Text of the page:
Tag Archives: 37th road plaza

Video: Queens residents share how to say ‘I love you’ in seven languages


| aaltamirano@queenscourier.com

Screenshot via YouTube

The first video of a series, looking to bringing awareness to public plazas throughout the city, gives a taste of the different ways Queens residents say “I love you,” just in time for Valentine’s Day.

The Neighborhood Plaza Partnership, a nonprofit organization of The Horticultural Society of New York, released the YouTube video “How to Plaza like a New Yorker Tip #1: Say ‘I Love You,’” two days before the Feb. 14 holiday.

In the video, which takes place at Diversity Plaza, officially called 37th Road Plaza, in Jackson Heights and was filmed by P2Films, people are asked how they say “I love you” in languages other than English.

The clip features people speaking in seven out of the 138 languages spoken in Queens. The languages featured are Farsi, Bangla, Hungarian, Italian, Urdu, Basaa and Tibetan.

Almost all the people in the video were just walking by the plaza during the filming and were asked if they would participate in the project.

“Everybody was just on their way, coming and going, and we just tried to stop people and asked if they spoke another language other than English and if they wanted to teach others how to say ‘I love you,’” said Micaela Birmingham of P2Films. “It was just fascinating to stand on one block and have all these voices pass by.”


Although seven languages are featured in the video, filmmakers encountered more than a dozen languages during the two to three hours at the site.

“These days you always have people on the street asking you to do something,” Birmingham added. “I was just so happy that people were generous enough to take a few minutes.”

This “how to” video is the first of a series by the Neighborhood Plaza Partnership, which will highlight activities that might already be happening at plazas throughout the five boroughs and showcase the neighborhoods surrounding them.

“I love this video,” Councilman Daniel Dromm said. “Queens and especially Jackson Heights is a mix of languages and cultures. This video is a sweet way to showcase our diversity and Diversity Plaza. Hats off to Neighborhood Plaza Partnership.”

The idea of the video series came after the organization noticed that although bigger plazas, such as the one in Times Square, receive a lot of attention, there were smaller plazas in neighborhoods in the outer boroughs that people need to know exist.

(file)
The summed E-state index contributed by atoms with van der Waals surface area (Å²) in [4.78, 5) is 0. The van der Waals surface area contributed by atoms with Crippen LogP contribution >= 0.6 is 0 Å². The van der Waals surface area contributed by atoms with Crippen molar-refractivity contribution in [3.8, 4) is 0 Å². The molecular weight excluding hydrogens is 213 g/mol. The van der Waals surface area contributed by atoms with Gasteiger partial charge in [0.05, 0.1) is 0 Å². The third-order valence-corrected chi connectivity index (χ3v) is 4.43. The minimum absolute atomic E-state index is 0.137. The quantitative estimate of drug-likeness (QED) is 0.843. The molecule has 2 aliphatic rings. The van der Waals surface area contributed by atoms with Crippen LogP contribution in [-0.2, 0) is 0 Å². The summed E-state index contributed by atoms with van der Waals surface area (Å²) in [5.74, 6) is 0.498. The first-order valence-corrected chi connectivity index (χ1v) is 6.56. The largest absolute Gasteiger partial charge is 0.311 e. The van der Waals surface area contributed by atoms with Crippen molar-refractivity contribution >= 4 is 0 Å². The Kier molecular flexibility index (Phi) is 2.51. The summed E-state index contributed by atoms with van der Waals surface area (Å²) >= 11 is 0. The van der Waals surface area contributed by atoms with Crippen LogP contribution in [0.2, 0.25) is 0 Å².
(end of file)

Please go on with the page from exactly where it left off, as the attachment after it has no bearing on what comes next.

“These videos are about getting more people to know about the plazas and understand all the great social capital that exists in and around them,” said Laura Hansen, managing director of the Neighborhood Plaza Partnership. “There are a lot of people that know about these plazas, but we really want people beyond that to recognize the vibrancy and importance of the plazas.”

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Leaders, merchants reach deal on Jackson Heights plaza


| brennison@queenscourier.com

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An agreement reached by store owners and local leaders aims to rid a year-old Jackson Heights plaza of vagrants and begin bringing business back.

A pedestrian plaza on 37th Road between 73rd Street and 74th Street, which consists of mostly South Asian businesses, opened in September 2011 to create a court for residents to walk, sit and relax, but local businesses said it instead drove customers away.

Stores complained the plaza was plagued with homelessness, drunkenness and crime, forcing some shops to close early.

To combat these problems a nonprofit partnership — Social Uplift Knowledge and Hopes Initiative (SUKHI) — was formed to take ownership of the plaza, make it a vibrant shopping area and deal with the issues that arose there.

“This plaza without amenities, safety measures, development and management would create problems, and that’s what we saw,” said Agha Saleh, founder of SUKHI.

Councilmember Daniel Dromm said it was not easy to reach this “historic day” at a Friday, August 10 press conference announcing the agreement.

“We have gone beyond any differences that we may have had in the past,” Dromm said. “We have established a relationship of trust.”

SUKHI — a Punjabi word meaning prosperity and happiness — was formed by husband and wife Saleh and Shazia Kausar, the group’s president.

Kausar said the partnership changed what was a nightmare into “a dream of prosperity.”

“If we don’t work together, we will lose everything,” said Kausar, who also owns a shop on the block.

DOE Fund workers are now cleaning the plaza thrice daily and security cameras are being installed.

Events are also planned for the plaza including an Eid Bazar and Chand Raat Festival that will take place from August 16 through August 20.

“The object of this plaza is to promote this area, to bring more customers from outside,” said Mohammed Pier, president of the Bangladeshi Merchants Association.

Saleh said his dream for the plaza is a place where residents “can walk and talk and enjoy music every single night.”

“A small block, but very vibrant.”